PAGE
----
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Teaching Languages off the Beaten Track


Michal B. Paradowski

The 21st-century global linguistic landscape has seen many changes for language learners. New assessments have been made in a host of areas, especially regarding learners’ needs, motives, the target of instruction, and methodologies. The new realities, locales and purposes of communication all necessitate a shift in attitude and a new set of competencies is required of the teacher. This volume comprises a multi-faceted and thoughtful response to these changes in both modern reality and teaching philosophy. It is a study of a few of the other ways to tackle situations outside of norms and routines. The authors of this volume possess many years of teaching experience, and have stepped off the roads most travelled to explore new avenues and find novel solutions in foreign language teaching. This volume familiarises readers with contemporary theoretical debate and new research, and demonstrates how to easily translate these into practical, everyday classroom applications.
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Video Sign Language: A Research Study on Using Technology to Teach American Sign Language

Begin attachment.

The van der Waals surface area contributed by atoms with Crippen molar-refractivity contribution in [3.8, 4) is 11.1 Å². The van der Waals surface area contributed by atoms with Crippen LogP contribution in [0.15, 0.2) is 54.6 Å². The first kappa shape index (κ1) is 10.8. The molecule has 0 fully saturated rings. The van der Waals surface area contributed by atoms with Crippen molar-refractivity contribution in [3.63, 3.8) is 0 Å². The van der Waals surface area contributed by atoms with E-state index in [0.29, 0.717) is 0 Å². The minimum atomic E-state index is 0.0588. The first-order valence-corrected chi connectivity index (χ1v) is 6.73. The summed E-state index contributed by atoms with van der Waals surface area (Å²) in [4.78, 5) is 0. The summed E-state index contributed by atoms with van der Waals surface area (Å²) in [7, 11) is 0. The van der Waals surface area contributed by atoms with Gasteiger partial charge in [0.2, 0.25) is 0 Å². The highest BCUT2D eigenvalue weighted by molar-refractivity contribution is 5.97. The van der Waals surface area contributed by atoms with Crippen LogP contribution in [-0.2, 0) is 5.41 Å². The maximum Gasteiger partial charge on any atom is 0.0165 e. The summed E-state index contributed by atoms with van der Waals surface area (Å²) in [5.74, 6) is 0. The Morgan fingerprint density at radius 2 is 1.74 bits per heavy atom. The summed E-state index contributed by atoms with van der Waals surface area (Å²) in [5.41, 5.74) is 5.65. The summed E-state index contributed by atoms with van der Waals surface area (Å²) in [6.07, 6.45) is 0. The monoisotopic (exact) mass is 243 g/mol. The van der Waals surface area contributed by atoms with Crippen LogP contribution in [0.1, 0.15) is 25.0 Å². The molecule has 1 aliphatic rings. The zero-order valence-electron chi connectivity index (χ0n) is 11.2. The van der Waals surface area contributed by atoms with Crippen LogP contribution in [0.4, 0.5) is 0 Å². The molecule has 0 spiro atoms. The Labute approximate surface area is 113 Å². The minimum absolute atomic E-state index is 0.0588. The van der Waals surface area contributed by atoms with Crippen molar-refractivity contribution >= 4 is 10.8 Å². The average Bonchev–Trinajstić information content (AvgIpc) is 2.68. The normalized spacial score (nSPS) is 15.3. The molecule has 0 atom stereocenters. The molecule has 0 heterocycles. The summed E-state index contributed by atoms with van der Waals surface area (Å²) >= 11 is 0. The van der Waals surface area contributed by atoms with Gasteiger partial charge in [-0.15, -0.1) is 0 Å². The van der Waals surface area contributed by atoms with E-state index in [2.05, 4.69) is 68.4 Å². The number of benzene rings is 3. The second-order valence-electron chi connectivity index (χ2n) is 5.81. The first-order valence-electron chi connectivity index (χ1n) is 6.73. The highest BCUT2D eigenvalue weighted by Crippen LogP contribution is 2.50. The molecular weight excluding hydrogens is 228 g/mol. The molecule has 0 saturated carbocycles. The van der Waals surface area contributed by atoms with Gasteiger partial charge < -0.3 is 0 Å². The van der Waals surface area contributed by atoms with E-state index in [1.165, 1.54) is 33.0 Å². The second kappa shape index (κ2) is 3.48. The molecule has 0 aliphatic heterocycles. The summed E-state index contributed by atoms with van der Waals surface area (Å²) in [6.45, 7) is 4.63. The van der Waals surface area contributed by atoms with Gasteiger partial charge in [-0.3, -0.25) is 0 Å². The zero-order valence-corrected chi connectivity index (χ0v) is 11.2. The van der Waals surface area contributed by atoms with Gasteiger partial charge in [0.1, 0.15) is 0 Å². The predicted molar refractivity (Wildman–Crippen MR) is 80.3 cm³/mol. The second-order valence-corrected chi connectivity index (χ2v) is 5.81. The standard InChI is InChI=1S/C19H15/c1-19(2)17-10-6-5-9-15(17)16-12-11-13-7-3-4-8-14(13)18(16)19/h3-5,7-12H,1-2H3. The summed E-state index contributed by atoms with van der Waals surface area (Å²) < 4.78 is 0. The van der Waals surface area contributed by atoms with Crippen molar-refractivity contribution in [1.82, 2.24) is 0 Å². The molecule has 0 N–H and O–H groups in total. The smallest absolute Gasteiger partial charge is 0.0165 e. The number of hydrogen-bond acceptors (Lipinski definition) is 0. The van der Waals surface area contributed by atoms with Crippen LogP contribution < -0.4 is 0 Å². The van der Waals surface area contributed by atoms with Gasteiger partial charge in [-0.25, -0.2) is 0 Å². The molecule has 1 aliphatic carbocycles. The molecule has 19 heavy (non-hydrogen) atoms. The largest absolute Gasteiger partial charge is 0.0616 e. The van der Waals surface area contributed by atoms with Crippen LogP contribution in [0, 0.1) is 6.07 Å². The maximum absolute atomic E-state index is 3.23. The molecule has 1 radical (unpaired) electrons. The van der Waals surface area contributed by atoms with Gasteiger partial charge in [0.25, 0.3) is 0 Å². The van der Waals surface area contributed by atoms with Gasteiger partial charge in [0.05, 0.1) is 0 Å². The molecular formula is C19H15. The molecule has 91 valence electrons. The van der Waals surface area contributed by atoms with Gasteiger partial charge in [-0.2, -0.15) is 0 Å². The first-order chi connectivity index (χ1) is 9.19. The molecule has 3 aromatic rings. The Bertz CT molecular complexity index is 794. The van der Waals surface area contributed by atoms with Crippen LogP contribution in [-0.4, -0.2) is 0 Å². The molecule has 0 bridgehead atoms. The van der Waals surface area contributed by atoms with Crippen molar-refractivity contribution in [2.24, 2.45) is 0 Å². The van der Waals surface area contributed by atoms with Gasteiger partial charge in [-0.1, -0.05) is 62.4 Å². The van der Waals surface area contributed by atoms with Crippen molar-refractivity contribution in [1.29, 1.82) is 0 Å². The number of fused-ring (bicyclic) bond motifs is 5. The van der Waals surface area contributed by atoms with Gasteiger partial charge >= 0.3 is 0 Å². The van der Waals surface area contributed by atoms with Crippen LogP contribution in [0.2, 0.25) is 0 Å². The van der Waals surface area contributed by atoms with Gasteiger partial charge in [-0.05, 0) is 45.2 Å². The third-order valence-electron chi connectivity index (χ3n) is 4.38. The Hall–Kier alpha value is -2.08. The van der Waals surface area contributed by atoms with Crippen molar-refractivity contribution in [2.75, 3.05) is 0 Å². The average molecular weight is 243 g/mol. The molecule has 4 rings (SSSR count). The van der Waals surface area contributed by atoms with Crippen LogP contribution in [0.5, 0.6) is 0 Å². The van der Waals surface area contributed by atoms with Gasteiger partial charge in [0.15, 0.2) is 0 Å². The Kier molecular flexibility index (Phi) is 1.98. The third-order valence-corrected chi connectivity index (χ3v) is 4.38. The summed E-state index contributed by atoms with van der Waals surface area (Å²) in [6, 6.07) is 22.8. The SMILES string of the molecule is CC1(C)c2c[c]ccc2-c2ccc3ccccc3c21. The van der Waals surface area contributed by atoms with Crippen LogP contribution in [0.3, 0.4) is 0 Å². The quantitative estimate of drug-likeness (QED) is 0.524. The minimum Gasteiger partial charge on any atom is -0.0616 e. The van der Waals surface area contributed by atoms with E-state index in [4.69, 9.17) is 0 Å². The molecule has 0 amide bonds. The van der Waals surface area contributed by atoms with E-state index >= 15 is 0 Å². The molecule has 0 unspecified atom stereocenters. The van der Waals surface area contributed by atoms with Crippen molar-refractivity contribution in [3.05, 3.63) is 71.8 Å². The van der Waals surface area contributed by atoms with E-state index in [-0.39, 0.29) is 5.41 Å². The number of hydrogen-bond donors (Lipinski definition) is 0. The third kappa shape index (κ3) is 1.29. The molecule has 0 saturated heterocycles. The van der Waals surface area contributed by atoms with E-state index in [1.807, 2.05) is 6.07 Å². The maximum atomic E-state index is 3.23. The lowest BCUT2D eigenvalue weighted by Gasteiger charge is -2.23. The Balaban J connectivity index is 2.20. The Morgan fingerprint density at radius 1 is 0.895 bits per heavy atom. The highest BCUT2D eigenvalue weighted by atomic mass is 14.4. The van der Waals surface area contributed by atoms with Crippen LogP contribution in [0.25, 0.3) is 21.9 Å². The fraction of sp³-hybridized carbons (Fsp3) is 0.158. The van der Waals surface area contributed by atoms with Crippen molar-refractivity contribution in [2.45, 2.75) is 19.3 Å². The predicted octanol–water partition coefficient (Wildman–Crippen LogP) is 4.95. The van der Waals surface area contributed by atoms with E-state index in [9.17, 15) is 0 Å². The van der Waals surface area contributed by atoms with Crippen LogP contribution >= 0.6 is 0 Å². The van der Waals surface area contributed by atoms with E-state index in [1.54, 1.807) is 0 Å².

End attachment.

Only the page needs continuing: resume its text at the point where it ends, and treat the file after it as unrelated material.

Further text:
Abstract: This research project explores how teachers of American Sign Language (ASL) can supplement secondary and post-secondary curriculum with videos. First, quantitative data was collected and interpreted. The experimental group watched a videotaped review during class, while the control group reviewed live with the teacher. Test scores for each group were collected and compared. Qualitative data in the form of a survey was also collected. The survey compares the students’ self-reported ability to use technology. The data helps predict the likelihood of students’ abilities to use the video resources independently. Gathered data suggests ASL teachers using video recordings of course material might expect to see unaffected performance among students during testing.

Keywords: American Sign Language, Video, Assessment, Curriculum, technology, online teaching

This project looks at how using technology may be correlated with student success in American Sign Language classes at the high school and college level. Specifically, students in both the control and experimental groups have access to all curriculum materials and the teacher; however, the experimental group is given additional materials in the form of videotaped examples of each vocabulary sign. After teaching the unit the instructor reviews vocabulary with the control group during class by manually signing each sign for the students to practice. The experimental group is asked to sign along with a video production of each sign in lieu of review with the teacher, but the students in both groups can ask for repetition from the teacher for clarity. Following...

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